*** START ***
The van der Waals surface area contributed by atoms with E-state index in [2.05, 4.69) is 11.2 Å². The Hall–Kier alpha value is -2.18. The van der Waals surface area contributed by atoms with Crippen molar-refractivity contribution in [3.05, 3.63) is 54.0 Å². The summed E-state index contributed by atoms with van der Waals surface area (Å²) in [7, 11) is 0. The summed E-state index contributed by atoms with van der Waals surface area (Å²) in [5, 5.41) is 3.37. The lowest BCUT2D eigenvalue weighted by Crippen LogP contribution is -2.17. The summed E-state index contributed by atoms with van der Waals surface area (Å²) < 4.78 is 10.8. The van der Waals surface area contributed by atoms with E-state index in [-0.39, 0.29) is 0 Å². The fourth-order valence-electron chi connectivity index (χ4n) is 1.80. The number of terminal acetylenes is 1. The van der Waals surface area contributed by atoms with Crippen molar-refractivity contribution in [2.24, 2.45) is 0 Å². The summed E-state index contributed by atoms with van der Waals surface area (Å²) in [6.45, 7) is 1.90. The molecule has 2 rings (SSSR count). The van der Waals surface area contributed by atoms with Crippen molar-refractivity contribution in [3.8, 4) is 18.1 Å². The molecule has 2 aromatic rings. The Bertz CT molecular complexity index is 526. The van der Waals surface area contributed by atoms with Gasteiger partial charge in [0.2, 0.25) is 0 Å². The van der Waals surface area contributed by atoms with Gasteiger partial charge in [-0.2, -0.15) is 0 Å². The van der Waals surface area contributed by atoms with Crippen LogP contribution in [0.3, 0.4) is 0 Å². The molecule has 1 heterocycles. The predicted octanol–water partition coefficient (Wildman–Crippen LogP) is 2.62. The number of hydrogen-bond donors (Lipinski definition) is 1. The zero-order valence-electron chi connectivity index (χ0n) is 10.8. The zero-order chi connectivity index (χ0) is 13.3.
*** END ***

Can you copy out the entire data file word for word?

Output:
The van der Waals surface area contributed by atoms with E-state index in [2.05, 4.69) is 11.2 Å². The Hall–Kier alpha value is -2.18. The van der Waals surface area contributed by atoms with Crippen molar-refractivity contribution in [3.05, 3.63) is 54.0 Å². The summed E-state index contributed by atoms with van der Waals surface area (Å²) in [7, 11) is 0. The summed E-state index contributed by atoms with van der Waals surface area (Å²) in [5, 5.41) is 3.37. The lowest BCUT2D eigenvalue weighted by Crippen LogP contribution is -2.17. The summed E-state index contributed by atoms with van der Waals surface area (Å²) < 4.78 is 10.8. The van der Waals surface area contributed by atoms with E-state index in [-0.39, 0.29) is 0 Å². The fourth-order valence-electron chi connectivity index (χ4n) is 1.80. The number of terminal acetylenes is 1. The van der Waals surface area contributed by atoms with Crippen molar-refractivity contribution in [2.24, 2.45) is 0 Å². The summed E-state index contributed by atoms with van der Waals surface area (Å²) in [6.45, 7) is 1.90. The molecule has 2 rings (SSSR count). The van der Waals surface area contributed by atoms with Crippen molar-refractivity contribution in [3.8, 4) is 18.1 Å². The molecule has 2 aromatic rings. The Bertz CT molecular complexity index is 526. The van der Waals surface area contributed by atoms with Gasteiger partial charge in [0.2, 0.25) is 0 Å². The van der Waals surface area contributed by atoms with Gasteiger partial charge in [-0.2, -0.15) is 0 Å². The van der Waals surface area contributed by atoms with Crippen LogP contribution in [0.3, 0.4) is 0 Å². The molecule has 1 heterocycles. The predicted octanol–water partition coefficient (Wildman–Crippen LogP) is 2.62. The number of hydrogen-bond donors (Lipinski definition) is 1. The zero-order valence-electron chi connectivity index (χ0n) is 10.8. The zero-order chi connectivity index (χ0) is 13.3.